The Dwayne Bravo-led West Indies team and president of the West Indies Players’ Association (WIPA), Wavell Hinds, appear headed on an unavoidable collision course.
This follows Hinds’ dismissal today of Bravo’s call for him to resign from his post with WIPA. The former Jamaica and West Indies batsman said he would not resign his position in the wake of the fall-out with members of the West Indies team in India.
Hinds told the media in his homeland that Bravo and the players had no authority to ask for his resignation. He added there was a process embedded in WIPA’s Memorandum and Articles of Association regarding the election and removal of officers.
The WIPA boss explained that Bravo’s call for some members of the current executive and board to resign was not supported by that process. Hinds said the executive members were placed in charge by the rules of the association and would leave only according to the will of the majority of WIPA’s membership as provided for in those rules.
Hinds further indicated that Bravo’s intention to inform the WICB not to take any instruction from the current executive had no merit.
He said the duly elected executive of the WIPA was the only organisation which the WICB would recognize and deal with in matters to do with West Indian cricketers.
Yesterday Bravo demanded Hinds’ resignation and other officials related to the players association on charges of conflict of interest.
In a letter to Hinds, Bravo said the players had lost confidence in him because of the Collective Bargaining Agreement/Memorandum of Understanding he signed with the West Indies Cricket Board (WICB) on behalf of their behalf.
Bravo charged that the players were never given an opportunity to consider the Collective Bargaining Agreement/Memorandum of Understanding, which was signed. Bravo made it clear the players would inform the WICB not to correspond with WIPA until an “interim measure” acceptable to all was put in place.
“We the players have now lost all confidence in your ability to properly represent the players in any meaningful way and as such, we are calling on the Officers of WIPA and any of those who may have a conflict of interest to tender their resignation unconditionally with immediate effect. This would allow us the right to seek the necessary advice of professional advisors who we have confidence in and take the necessary course of action as we see fit. We shall inform the WICB, that they are not to take any instructions from any of the Officers until such time as we are able to consult with the members of WIPA to put in an interim measure that is acceptable to all.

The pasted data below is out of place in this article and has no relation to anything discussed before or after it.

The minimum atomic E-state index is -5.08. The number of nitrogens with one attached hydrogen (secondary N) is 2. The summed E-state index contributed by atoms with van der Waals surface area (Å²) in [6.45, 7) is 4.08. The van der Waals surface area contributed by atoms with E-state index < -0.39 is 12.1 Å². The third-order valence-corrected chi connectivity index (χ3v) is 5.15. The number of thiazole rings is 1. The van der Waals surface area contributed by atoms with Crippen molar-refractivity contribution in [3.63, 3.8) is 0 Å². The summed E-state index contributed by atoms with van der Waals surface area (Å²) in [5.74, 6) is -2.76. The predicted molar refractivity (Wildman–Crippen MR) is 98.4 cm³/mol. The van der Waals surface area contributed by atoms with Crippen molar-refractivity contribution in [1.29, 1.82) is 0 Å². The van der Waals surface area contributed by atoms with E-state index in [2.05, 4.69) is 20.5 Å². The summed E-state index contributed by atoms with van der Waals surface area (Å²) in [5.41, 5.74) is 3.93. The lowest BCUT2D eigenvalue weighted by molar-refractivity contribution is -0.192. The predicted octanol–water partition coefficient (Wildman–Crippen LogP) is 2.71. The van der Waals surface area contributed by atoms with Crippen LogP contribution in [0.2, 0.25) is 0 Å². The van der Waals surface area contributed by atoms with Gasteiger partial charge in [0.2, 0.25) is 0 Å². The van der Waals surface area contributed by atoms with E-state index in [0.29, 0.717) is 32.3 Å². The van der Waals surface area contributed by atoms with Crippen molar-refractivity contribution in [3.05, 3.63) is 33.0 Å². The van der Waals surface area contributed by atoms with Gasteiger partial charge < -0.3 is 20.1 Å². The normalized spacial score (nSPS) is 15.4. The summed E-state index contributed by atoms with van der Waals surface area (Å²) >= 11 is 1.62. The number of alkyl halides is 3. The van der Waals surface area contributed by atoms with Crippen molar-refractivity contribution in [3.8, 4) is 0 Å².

“The players will not accept any agreement it has had no input in, did not give its consent to and which would infringe on its rights. We reserve all of our rights and intend to seek independent advice so as to establish the players best course of action. For the record, we wish to reiterate our position put forward to the WICB earlier, that we continue under the old structure until a new agreement is reached between the players and WICB,” Bravo said yesterday.
Meanwhile, the internal wrangling in WIPA has caught the attention of the Board of Control for Cricket in India. The BCCI expressed hope that the current series against West Indies would not be affected by the ongoing dispute. The BCCI also revealed that it had played the role of mediator when the situation reached crisis point before the first ODI in Kochi won by the West Indies yesterday.
It is understood that the BCCI’s assurance to the West Indies players, to stand by them during their fight against the WICB and WIPA, was the key factor in the team’s decision to play.
“I spoke with the boys and assured them the BCCI will discuss their problems with the WICB and help arrive at an amicable solution at the earliest [opportunity]. We are hopeful that the series will not be affected,” BCCI secretary Sanjay Patel told ESPNcricinfo.
It has been reported that the WICB chief Whycliffe ‘Dave’ Cameron thanked Patel for playing the mediator’s role in an email sent today.
However, the BCCI secretary has denied rumours that the Indian board had sanctioned a loan to the WICB to pay its players.
“I have been told that some of the regional media houses are running stories to this effect, even quoting the amount. Let me make it clear – nothing of this sort has been even discussed in the BCCI since the rules don’t allow us. No financial transaction has taken place,” Patel said.
Despite that assertion it is understood that during last year’s hastily organised series in India, which was also Sachin Tendulkar’s farewell series, the BCCI had borne the daily allowance expenses of the West Indies players.